Updated Nov 18, 2021 - Energy & Environment

British Columbia declares state of emergency over floods

 The flooded Sumas Prairie in Abbotsford, British Columbia, Canada, on Wednesday, Nov. 17, 2021.
The flooded Sumas Prairie in Abbotsford, British Columbia, Canada, on Nov. 17. Photo: Taehoon Kim/Bloomberg via Getty Images

The premier of British Columbia, Canada, declared a state of emergency Wednesday following the "atmospheric river event" that brought record rainfall, flooding and mudslides to the Pacific Northwest.

The big picture: A woman died in a mudslide that swept away a B.C. highway Tuesday, and B.C. Premier John Horgan told reporters he expected more storm-related fatalities to be confirmed in the coming days. Canadian Prime Minister Justin Trudeau deployed the country's military personnel to assist with rescue efforts on Wednesday.

  • The floods have displaced thousands of people, per CBC News.

Meanwhile, residents in the small U.S. border city of Sumas, Washington, were assessing property damage after floodwaters impacted three-quarters of homes, AP notes. The only river still under threat from flooding in the state is the Skagit.

  • A flood warning remained in effect for the river on Thursday.

Our thought bubble, via Axios' Andrew Freedman: The floods were exacerbated by the wildfire season and heat waves that affected this region, which denuded hillsides of vegetation and led to mudslides and more runoff. It's an example of one climate disaster leading to another.

In photos: Floods ravage Washington state and British Columbia
 Nate Blackwood, 11, of Sedro-Woolley, Washington, pulls a rowboat out of his flooded front yard near the Skagit River, on November 17
People pull a rowboat from a flooded front yard near the Skagit River in Sedro-Woolley, Wash., on Nov. 17. Photo: Joe Nicholson/AFP via Getty Images
The Port of Vancouver as traffic is cut off by flooding in Vancouver, British Columbia, Canada, on Wednesday, Nov. 17, 2021.
Traffic at the Port of Vancouver, Canada's largest port, is cut off by flooding on Nov. 17. Photo: Taehoon Kim/Bloomberg via Getty Images
 A car is seen partially submerged as floodwaters from the Skagit River inundate farmland outside of Burlington, Washington, on November 17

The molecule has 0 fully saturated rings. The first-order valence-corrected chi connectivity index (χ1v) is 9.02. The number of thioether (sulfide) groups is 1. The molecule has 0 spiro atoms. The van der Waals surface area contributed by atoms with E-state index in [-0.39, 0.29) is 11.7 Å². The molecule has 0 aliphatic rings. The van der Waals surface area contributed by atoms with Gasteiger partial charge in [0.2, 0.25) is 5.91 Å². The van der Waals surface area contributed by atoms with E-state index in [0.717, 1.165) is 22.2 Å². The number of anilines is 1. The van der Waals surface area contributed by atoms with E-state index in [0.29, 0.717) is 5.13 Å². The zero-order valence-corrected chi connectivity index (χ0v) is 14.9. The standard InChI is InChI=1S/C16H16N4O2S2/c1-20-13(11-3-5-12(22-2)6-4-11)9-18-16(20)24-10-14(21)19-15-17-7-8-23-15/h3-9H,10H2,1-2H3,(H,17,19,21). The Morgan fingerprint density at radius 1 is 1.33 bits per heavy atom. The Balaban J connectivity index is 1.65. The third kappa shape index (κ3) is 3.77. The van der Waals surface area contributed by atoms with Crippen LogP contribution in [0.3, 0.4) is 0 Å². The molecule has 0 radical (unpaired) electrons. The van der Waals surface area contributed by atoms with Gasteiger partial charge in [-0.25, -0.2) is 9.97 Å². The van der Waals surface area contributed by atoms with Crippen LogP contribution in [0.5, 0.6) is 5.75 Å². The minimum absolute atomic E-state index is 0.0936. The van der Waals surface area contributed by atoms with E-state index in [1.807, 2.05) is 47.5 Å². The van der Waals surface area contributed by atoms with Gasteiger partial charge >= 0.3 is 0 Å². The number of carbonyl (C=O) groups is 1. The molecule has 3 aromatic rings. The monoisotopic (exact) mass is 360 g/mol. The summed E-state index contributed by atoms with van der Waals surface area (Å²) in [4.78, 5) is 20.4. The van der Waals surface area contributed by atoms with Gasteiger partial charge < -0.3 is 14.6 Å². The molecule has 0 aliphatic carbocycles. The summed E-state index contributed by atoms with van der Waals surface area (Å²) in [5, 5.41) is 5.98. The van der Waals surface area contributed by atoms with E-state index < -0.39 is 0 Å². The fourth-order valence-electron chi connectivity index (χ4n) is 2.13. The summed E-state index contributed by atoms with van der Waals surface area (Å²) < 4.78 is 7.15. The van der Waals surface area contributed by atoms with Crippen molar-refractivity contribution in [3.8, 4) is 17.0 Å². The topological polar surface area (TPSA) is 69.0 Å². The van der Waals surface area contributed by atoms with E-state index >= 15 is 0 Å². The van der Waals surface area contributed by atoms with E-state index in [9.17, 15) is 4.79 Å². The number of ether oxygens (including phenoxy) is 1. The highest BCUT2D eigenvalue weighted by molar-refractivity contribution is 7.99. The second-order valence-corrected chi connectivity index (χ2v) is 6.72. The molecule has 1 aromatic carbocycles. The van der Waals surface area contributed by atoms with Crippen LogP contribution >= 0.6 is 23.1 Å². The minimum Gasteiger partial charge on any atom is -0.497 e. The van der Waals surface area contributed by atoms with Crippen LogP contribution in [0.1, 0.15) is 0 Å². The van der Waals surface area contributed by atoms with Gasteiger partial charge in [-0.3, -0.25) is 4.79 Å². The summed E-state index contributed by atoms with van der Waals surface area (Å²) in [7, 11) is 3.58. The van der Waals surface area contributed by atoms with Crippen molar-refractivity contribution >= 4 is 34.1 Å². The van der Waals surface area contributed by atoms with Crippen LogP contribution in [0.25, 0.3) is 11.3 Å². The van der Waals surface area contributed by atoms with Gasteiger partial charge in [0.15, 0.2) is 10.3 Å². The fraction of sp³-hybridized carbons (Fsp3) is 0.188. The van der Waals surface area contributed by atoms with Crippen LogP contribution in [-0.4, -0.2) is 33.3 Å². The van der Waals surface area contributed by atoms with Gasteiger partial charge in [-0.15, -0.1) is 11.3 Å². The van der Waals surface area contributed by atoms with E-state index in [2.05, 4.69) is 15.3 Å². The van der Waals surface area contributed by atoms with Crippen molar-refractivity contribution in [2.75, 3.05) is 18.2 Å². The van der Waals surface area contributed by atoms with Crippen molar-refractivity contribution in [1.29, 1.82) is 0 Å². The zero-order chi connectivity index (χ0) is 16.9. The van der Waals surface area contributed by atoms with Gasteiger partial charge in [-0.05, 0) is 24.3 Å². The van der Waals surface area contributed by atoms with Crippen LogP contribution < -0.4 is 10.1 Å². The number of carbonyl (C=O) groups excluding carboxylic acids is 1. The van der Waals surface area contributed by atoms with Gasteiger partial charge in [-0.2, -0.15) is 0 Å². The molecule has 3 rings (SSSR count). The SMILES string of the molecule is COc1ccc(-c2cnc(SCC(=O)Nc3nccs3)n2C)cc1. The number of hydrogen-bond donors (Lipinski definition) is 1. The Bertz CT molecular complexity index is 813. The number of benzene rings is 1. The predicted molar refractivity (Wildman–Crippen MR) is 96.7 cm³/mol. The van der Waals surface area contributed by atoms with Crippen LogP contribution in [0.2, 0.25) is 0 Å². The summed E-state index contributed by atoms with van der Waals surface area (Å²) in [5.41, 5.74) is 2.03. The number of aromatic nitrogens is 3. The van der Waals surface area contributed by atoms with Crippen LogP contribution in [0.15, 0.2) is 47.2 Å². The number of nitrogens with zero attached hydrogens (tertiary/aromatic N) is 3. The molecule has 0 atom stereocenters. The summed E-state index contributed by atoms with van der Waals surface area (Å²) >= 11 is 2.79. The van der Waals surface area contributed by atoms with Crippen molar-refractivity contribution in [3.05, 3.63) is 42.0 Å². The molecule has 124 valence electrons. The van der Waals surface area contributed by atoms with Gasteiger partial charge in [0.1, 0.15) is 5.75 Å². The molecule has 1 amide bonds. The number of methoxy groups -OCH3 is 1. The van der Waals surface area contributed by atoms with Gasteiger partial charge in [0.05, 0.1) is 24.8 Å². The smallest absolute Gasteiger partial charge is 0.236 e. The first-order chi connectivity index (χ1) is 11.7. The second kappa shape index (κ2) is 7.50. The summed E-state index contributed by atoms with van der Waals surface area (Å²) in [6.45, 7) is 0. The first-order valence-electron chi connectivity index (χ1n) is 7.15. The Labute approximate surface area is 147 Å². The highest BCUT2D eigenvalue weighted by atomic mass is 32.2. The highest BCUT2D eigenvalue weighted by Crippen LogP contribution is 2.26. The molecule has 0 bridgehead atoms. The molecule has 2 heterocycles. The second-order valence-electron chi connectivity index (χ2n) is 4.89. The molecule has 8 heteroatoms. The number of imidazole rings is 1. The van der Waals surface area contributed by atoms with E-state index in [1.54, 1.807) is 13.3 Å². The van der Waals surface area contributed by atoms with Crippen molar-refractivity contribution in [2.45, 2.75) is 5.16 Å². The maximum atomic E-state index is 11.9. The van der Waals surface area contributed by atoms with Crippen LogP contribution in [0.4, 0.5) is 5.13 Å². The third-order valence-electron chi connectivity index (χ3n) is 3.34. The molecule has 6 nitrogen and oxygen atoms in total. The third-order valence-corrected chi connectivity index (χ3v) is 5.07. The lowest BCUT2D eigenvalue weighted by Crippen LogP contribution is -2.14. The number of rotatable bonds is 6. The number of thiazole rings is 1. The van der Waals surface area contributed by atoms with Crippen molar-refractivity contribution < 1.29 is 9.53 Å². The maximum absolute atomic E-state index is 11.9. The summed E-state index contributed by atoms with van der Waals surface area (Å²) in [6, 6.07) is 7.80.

A car is partially submerged as floodwaters from the Skagit River inundate farmland outside of Burlington, Wash., on Nov. 17. Photo: Joe Nicholson/AFP via Getty Images
 A fire at an RV dealership in the flooded Sumas Prairie in Abbotsford, British Columbia, Canada, on Wednesday, Nov. 17
A fire at an RV dealership in the flooded Sumas Prairie in Abbotsford on Nov. 17 has complicated flood rescue efforts, local media report. Photo: Jimmy Jeong/Bloomberg via Getty Images
A woman in Burlington, Washington, fishes trash from the banks of a levee on the flooding Skagit River, on November 17
A woman in Burlington, Wash., fishes trash from the banks of a levee on the flooded Skagit River on Nov. 17. Photo: Joe Nicholson/AFP via Getty Images
An abandoned semi-truck on the side of a road during a flood in Abbotsford, British Columbia, Canada, on Wednesday, Nov. 17
An abandoned semitruck on the side of a road during a flood in Abbotsford on Nov. 17. Photo: Jimmy Jeong/Bloomberg via Getty Images.
People on a rowboat in a flooded street in Sedro-Woolley near the Skagit River, on November 17
People on a rowboat in a flooded street in Sedro-Woolley, Wash., near the Skagit River, on Nov. 17. Photo: Joe Nicholson/AFP via Getty Images
  A view of flooding in the Sumas Prairie area of Abbotsford, Canada, on November 17.
A view of flooding in the Sumas Prairie area of Abbotsford on Nov. 17. Photo: Don MacKinnon/AFP via Getty Images

Go deeper: Extreme weather outruns the world

Editor's note: This article has been updated with more photos and details of the military deployment.

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